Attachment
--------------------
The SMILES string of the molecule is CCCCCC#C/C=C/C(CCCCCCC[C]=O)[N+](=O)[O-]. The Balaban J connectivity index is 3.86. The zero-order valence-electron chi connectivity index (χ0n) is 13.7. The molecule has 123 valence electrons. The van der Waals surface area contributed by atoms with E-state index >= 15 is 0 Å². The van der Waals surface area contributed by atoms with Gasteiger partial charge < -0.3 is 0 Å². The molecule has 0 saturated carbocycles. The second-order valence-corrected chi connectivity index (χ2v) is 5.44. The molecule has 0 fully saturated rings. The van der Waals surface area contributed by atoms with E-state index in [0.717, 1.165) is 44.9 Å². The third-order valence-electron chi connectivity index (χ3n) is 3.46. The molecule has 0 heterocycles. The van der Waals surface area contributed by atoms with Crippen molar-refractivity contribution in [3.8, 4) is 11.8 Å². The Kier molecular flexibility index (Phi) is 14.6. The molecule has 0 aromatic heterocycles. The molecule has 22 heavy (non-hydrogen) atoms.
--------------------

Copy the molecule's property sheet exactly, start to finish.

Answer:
The SMILES string of the molecule is CCCCCC#C/C=C/C(CCCCCCC[C]=O)[N+](=O)[O-]. The Balaban J connectivity index is 3.86. The zero-order valence-electron chi connectivity index (χ0n) is 13.7. The molecule has 123 valence electrons. The van der Waals surface area contributed by atoms with E-state index >= 15 is 0 Å². The van der Waals surface area contributed by atoms with Gasteiger partial charge < -0.3 is 0 Å². The molecule has 0 saturated carbocycles. The second-order valence-corrected chi connectivity index (χ2v) is 5.44. The molecule has 0 fully saturated rings. The van der Waals surface area contributed by atoms with E-state index in [0.717, 1.165) is 44.9 Å². The third-order valence-electron chi connectivity index (χ3n) is 3.46. The molecule has 0 heterocycles. The van der Waals surface area contributed by atoms with Crippen molar-refractivity contribution in [3.8, 4) is 11.8 Å². The Kier molecular flexibility index (Phi) is 14.6. The molecule has 0 aromatic heterocycles. The molecule has 22 heavy (non-hydrogen) atoms.